18. 18. McKESSON CORPORATION FINANCIAL NOTES - (Continued) (Unaudited) Three individual state court cases have been filed in Delaware, Pennsylvania or Colorado. Grant v. McKesson HBOC, Inc., (C.A. No. 99-03978) was filed on May 12, 1999 in the Pennsylvania Court of Common Pleas, Chester County. The Grant case relates to McKesson's acquisition of Keystone/Ozone Pure Water Company (quot;Keystonequot;). Plaintiffs are former shareholders of Keystone who received McKesson shares in exchange for their shares in Keystone pursuant to a merger agreement between plaintiffs and one of McKesson's subsidiaries consummated shortly before the HBOC transaction. On March 6, 2001, the Court denied McKesson's motion to stay and dismissed with prejudice all plaintiffs' claims except for those based on breach of contract and negligent misrepresentation. A settlement in principle has been reached in Grant which will have no material impact on the Company. On September 28, 1999, an action was filed in Delaware Superior Court under the caption Kelly v. McKesson HBOC, Inc. et al., (C.A. No. 99C-09-265 WCC). Plaintiffs in Kelly are former shareholders of KWS&P/ SFA, which merged into McKesson after the HBOC transaction. Plaintiffs assert claims under the federal securities laws, as well as claims for breach of contract and breach of the duty of good faith and fair dealing. On January 17, 2002, the court issued a decision in Kelly denying the plaintiffs' motion for partial summary judgment and denying McKesson's motion to dismiss the complaint for failure to state a claim. On October 19, 1999, an individual action was filed in Colorado District Court, Boulder County, under the caption American Healthcare Fund II v. HBO & Company et al., (Case No. 00-CV-1762). American Healthcare involved contract and interference with contract claims brought against McKesson and HBOC by certain former shareholders of Access Health Inc., a company acquired by HBOC in December of 1998. American Healthcare has been settled and was dismissed with prejudice on October 24, 2001, and that resolution had no material impact on the Company. The United States Attorneys' Office and the Securities and Exchange Commission have commenced investigations into the matters leading to the restatement. On May 15, 2000, the United States Attorney's Office filed a one-count information against former HBOC officer, Dominick DeRosa, charging Mr. DeRosa with aiding and abetting securities fraud, and on May 15, 2000, Mr. DeRosa entered a guilty plea to that charge. On September 28, 2000, an indictment was unsealed in the Northern District of California against former HBOC officer, Jay P. Gilbertson, and former McKesson and HBOC officer, Albert J. Bergonzi (United States v. Bergonzi, et al., Case No. CR-00-0505). On that same date, a civil complaint was filed by the Securities and Exchange Commission against Mr. Gilbertson, Mr. Bergonzi and Mr. DeRosa (Securities and Exchange Commission v. Gilbertson, et al., Case No. C-00-3570). Mr. DeRosa has settled with the Securities Exchange Commission without admitting or denying the substantive allegations of the complaint. On January 10, 2001, the grand jury returned a superseding indictment in the Northern District of California against Messrs. Gilbertson and Bergonzi (United States v. Bergonzi, et al., Case No. CR-00-0505). On September 27, 2001, the Securities and Exchange Commission filed securities fraud charges against six former HBOC officers and employees. Simultaneous with the filing of the Commission's civil complaints, four of the six defendants settled the claims brought against them by, among other things, consenting, without admitting or denying the allegations of the complaints, to entry of permanent injunctions against all of the alleged violations, and agreed to pay civil penalties in various amounts. On January 3, 2002, McKesson was notified in writing by the Staff of the Securities and Exchange Commission that its investigation of McKesson has been terminated, and that no enforcement action with respect to McKesson has been recommended to the Commission. We do not believe it is feasible to predict or determine the outcome or resolution of the accounting litigation proceedings, or to estimate the amounts of, or potential range of, loss with respect to the above-mentioned proceedings. In addition, the timing of the final resolution of these proceedings is uncertain. The range of possible resolutions of these proceedings could include judgments against McKesson or HBOC or settlements that could require substantial payments by McKesson or HBOC, which could have a material adverse impact on McKesson's financial position, results of operations and cash flows. Other Litigation and Claims In addition to commitments and obligations in the ordinary course of business, we are subject to various claims, other pending and potential legal actions for product liability and other damages, investigations relating to governmental laws and regulations and other matters arising out of the normal conduct of our business. These include: 18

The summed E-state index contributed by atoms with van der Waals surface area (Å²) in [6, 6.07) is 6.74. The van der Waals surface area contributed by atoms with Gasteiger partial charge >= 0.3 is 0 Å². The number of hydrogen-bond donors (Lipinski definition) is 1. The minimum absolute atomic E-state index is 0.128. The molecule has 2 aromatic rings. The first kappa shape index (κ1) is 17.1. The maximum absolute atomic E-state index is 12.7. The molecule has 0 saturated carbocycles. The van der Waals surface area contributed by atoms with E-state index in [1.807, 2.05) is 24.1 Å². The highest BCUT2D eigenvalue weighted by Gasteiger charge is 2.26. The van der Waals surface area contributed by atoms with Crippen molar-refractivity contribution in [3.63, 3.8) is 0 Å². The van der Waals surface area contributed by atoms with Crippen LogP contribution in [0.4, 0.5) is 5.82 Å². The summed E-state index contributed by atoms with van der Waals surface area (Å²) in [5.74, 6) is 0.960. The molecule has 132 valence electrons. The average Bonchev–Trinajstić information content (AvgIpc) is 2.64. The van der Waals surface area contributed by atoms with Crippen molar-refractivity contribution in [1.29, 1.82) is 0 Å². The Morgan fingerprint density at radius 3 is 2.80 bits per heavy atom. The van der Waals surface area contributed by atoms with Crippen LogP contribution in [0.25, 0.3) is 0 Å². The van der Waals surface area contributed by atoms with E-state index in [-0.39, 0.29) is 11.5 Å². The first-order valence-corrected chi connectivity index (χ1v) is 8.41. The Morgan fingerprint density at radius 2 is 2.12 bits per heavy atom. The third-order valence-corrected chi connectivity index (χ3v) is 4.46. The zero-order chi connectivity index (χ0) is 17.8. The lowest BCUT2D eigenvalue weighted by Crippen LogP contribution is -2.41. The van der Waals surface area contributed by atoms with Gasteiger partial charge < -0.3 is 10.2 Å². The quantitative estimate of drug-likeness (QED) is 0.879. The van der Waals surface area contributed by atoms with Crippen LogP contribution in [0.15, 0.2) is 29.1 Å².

19. 19. McKESSON CORPORATION FINANCIAL NOTES - (Continued) (Unaudited) Antitrust Matters We are currently a defendant in numerous civil antitrust actions filed since 1993 in federal and state courts by retail pharmacies. The federal cases were coordinated for pretrial purposes in the United States District Court in the Northern District of Illinois and are known as MDL 997. MDL 997 consists of approximately 109 actions brought by approximately 3,500 individual retail, chain and supermarket pharmacies (the quot;Individual Actionsquot;). In 1999, the court dismissed a related class action following a judgment as a matter of law entered in favor of defendants which was unsuccessfully appealed. There are numerous other defendants in these actions including several pharmaceutical manufacturers and several other wholesale distributors. These cases allege, in essence, that the defendants have violated the Sherman Act by conspiring to fix the prices of brand name pharmaceuticals sold to plaintiffs at artificially high, and non-competitive levels, especially as compared with the prices charged to mail order pharmacies, managed care organizations and other institutional buyers. The wholesalers' motion for summary judgment in the Individual Actions has been granted. Plaintiffs have appealed to the Seventh Circuit. Most of the individual cases brought by chain stores have been settled. The Judicial Panel on Multidistrict Litigation recommended remand of the Sherman Act claims in MDL 997 and on November 2, 2001, the court remanded those claims to their original jurisdictions. State court antitrust cases against us are currently pending in California and Mississippi. The state cases are based on essentially the same facts alleged in the Federal Class Action and Individual Actions and assert violations of state antitrust and/or unfair competition laws. The case (Paradise Drugs, et al. v. Abbott Laboratories, et al., Case No. CV793852) was filed in the Superior Court of the County of Santa Clara and was transferred to the Superior Court for the County of San Francisco. The case is trailing MDL 997. The case in Mississippi (Montgomery Drug Co., et al. v. The Upjohn Co., et al.) is pending in the Chancery Court of Prentiss County Mississippi. The Chancery Court has held that the case may not be maintained as a class action. In each of the cases, plaintiffs seek remedies in the form of injunctive relief and unquantified monetary damages, attorneys' fees and costs. Plaintiffs in the California cases also seek restitution. In addition, treble damages are sought in the Individual Actions and the California case. We and other wholesalers have entered into a judgment sharing agreement with certain pharmaceutical manufacturer defendants, which provides generally that we, together with the other wholesale distributor defendants, will be held harmless by such pharmaceutical manufacturer defendants and will be indemnified against the costs of adverse judgments, if any, against the wholesaler and manufacturers in these or similar actions, in excess of $1 million in the aggregate per wholesale distributor defendant. FoxMeyer Litigation In January 1997, we and twelve pharmaceutical manufacturers (the quot;Manufacturer Defendantsquot;) were named as defendants in the matter of FoxMeyer Health Corporation vs. McKesson, et al. (Case No. 97 00311) filed in the District Court in Dallas County, Texas (the quot;Texas Actionquot;). Plaintiff, now known as Avatex Corporation (quot;Avatexquot;), was the parent corporation of FoxMeyer Drug Company, FoxMeyer Corporation and certain other subsidiaries (collectively quot;FoxMeyer Corporationquot;) which, in August 1996, filed bankruptcy petitions in the United States Bankruptcy Court for the District of Delaware (the quot;Delaware courtquot;). In November 1996, we acquired substantially all of the assets of FoxMeyer Corporation in a sale approved by the Delaware court. In the Texas Action, Avatex alleged, among other things, that we (1) defrauded Avatex, (2) competed unfairly and tortiously interfered with FoxMeyer Corporation's business operations, and (3) conspired with the Manufacturer Defendants, all in order to destroy FoxMeyer Corporation's business, restrain trade and monopolize the marketplace, and allow us to purchase that business at a distressed price. Avatex sought compensatory damages of at least $400 million, punitive damages, attorneys' fees and costs. We removed the case to bankruptcy court in Dallas and moved to transfer it to the Delaware court. 19